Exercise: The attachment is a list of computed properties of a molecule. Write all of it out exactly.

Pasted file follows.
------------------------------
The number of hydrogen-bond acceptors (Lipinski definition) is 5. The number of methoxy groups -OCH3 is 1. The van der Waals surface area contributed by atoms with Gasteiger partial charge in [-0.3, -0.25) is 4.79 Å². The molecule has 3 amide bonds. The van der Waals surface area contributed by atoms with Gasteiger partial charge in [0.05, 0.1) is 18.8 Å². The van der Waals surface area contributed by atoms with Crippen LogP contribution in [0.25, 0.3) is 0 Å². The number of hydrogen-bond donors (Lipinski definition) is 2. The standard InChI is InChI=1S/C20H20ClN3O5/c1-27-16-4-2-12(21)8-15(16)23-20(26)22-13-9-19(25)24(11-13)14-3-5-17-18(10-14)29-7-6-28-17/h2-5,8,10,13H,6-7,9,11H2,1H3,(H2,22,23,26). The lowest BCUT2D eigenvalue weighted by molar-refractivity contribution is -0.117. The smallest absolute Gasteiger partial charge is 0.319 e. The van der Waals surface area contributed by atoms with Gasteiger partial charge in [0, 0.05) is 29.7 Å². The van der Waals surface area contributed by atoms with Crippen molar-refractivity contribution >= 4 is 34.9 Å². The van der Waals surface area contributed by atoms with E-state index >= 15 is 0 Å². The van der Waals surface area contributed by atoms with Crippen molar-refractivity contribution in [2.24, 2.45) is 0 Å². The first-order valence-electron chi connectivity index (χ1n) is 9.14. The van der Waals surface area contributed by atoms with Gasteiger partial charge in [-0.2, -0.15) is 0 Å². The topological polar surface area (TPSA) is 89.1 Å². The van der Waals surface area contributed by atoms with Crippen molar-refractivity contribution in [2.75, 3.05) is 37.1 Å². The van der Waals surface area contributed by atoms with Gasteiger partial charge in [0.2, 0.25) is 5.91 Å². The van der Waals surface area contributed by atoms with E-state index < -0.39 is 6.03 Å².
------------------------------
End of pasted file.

The number of hydrogen-bond acceptors (Lipinski definition) is 5. The number of methoxy groups -OCH3 is 1. The van der Waals surface area contributed by atoms with Gasteiger partial charge in [-0.3, -0.25) is 4.79 Å². The molecule has 3 amide bonds. The van der Waals surface area contributed by atoms with Gasteiger partial charge in [0.05, 0.1) is 18.8 Å². The van der Waals surface area contributed by atoms with Crippen LogP contribution in [0.25, 0.3) is 0 Å². The number of hydrogen-bond donors (Lipinski definition) is 2. The standard InChI is InChI=1S/C20H20ClN3O5/c1-27-16-4-2-12(21)8-15(16)23-20(26)22-13-9-19(25)24(11-13)14-3-5-17-18(10-14)29-7-6-28-17/h2-5,8,10,13H,6-7,9,11H2,1H3,(H2,22,23,26). The lowest BCUT2D eigenvalue weighted by molar-refractivity contribution is -0.117. The smallest absolute Gasteiger partial charge is 0.319 e. The van der Waals surface area contributed by atoms with Gasteiger partial charge in [0, 0.05) is 29.7 Å². The van der Waals surface area contributed by atoms with Crippen molar-refractivity contribution >= 4 is 34.9 Å². The van der Waals surface area contributed by atoms with E-state index >= 15 is 0 Å². The van der Waals surface area contributed by atoms with Crippen molar-refractivity contribution in [2.24, 2.45) is 0 Å². The first-order valence-electron chi connectivity index (χ1n) is 9.14. The van der Waals surface area contributed by atoms with Gasteiger partial charge in [-0.2, -0.15) is 0 Å². The topological polar surface area (TPSA) is 89.1 Å². The van der Waals surface area contributed by atoms with Crippen molar-refractivity contribution in [2.75, 3.05) is 37.1 Å². The van der Waals surface area contributed by atoms with Gasteiger partial charge in [0.2, 0.25) is 5.91 Å². The van der Waals surface area contributed by atoms with E-state index < -0.39 is 6.03 Å².